In the interest of full disclosure, his work did state that the number one comfort food reached for by both men and women was ice cream. Is it the high carb content (around 16-20 g per 1/2 cup)? Is it the care-free childhood memories associated with licking strawberry ice cream off your sugar cone in summer? It's the perfect nostalgic package, and it proves both my and my friend's points.

Happily, consumption of carbohydrate-rich food is actually necessary to remain slim, because its effect on appetite is to make one feel full before one's stomach is actually full. So, eating carbs helps you not overeat, and it keeps your mood levels in the socially acceptable zones.  Bingeing on the carbs isn't so hot, but doctors and scientists like the two fabulous Dr. Ws will keep up the good research and keep us consumers out of trouble.

Tuesday, April 20, 2010

Spring Resolution

One of the perks of living in Ohio is that the seasons change. I am experiencing my first intermittent bouts of Spring, and what I've seen so far is so lovely that I'm inspired to change my eating habits.

With that, I resolved to increase my intake of fresh fruits and vegetables. What's more, I've resolved to purchase mostly seasonal, organic, and locally-grown foods whenever possible (and take part in as many gastronomic festivals northeast Ohio can throw at me!).

April is when Spring starts to slowly threaten Ohio. The temperature hovers around 40 to 50 degrees, it snows a few times, and every plant and tree lets its flowers free.

With all those visual delights surrounding me, I wondered: What delights might be in store for a seeker of fresh, seasonal produce?

Asparagus and rhubarb, apparently, according to

I'm skipping the rhubarb.

The site gets "technical" and breaks down fruits and vegetables' "seasonality" by month.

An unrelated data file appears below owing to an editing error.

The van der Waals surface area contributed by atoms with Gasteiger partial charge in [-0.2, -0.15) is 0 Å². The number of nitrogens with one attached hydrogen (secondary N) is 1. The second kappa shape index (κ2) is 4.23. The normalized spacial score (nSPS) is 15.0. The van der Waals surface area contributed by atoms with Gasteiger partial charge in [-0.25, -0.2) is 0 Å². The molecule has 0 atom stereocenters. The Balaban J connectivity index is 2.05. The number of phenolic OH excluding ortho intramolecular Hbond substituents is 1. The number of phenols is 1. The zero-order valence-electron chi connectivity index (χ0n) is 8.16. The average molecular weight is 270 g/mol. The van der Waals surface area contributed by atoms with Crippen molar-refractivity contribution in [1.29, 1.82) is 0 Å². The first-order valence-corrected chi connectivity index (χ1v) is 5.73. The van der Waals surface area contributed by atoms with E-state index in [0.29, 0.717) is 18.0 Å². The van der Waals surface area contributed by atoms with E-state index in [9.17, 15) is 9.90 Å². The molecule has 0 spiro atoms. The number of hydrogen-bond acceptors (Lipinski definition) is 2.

It seems like I should have decided to go "local and seasonal" around July, as that's when most of the good stuff is ripe and ready. Raspberries won't be perfect until late June - but the sweet flavor of a perfectly ripe berry is something wonderful to look forward to, at least. Being a good sport, however, I went out and bought a pound of thick asparagus spears.

Asparagus is more versatile than you might think, as the people of Sierra de Yeguas (in Andalucia, Spain) already know. They celebrate their Spring asparagus harvest with a festival, preparing asparagus tortilla and asparagus paella, along with my favorite asparagus dish: sautéed asparagus topped with poached egg.

I didn't remember to buy eggs, so I improvised and pan-roasted some asparagus with salt, black pepper, chili powder, and chopped parsley, drizzled with a mix of olive oil and lemon juice. I tossed in a few portabella mushrooms (because I had them) and let everything soak up the flavors quite nicely.

It wasn't much, but it was a tasty start to a year of exploring fresh, local produce!

Wednesday, April 14, 2010

Black River Cafe | Pork Sandwich

Oberlin has quite a lot going for it, if you're into the sorts of things Oberlin has going for it: organic meats, cheeses, and produce, riding a bicycle, walking in a very relaxed manner, strange hairdos, wearing cow costumes on the street, great music, and businesses that open whenever they damn well feel like it, to name a (somewhat random) few.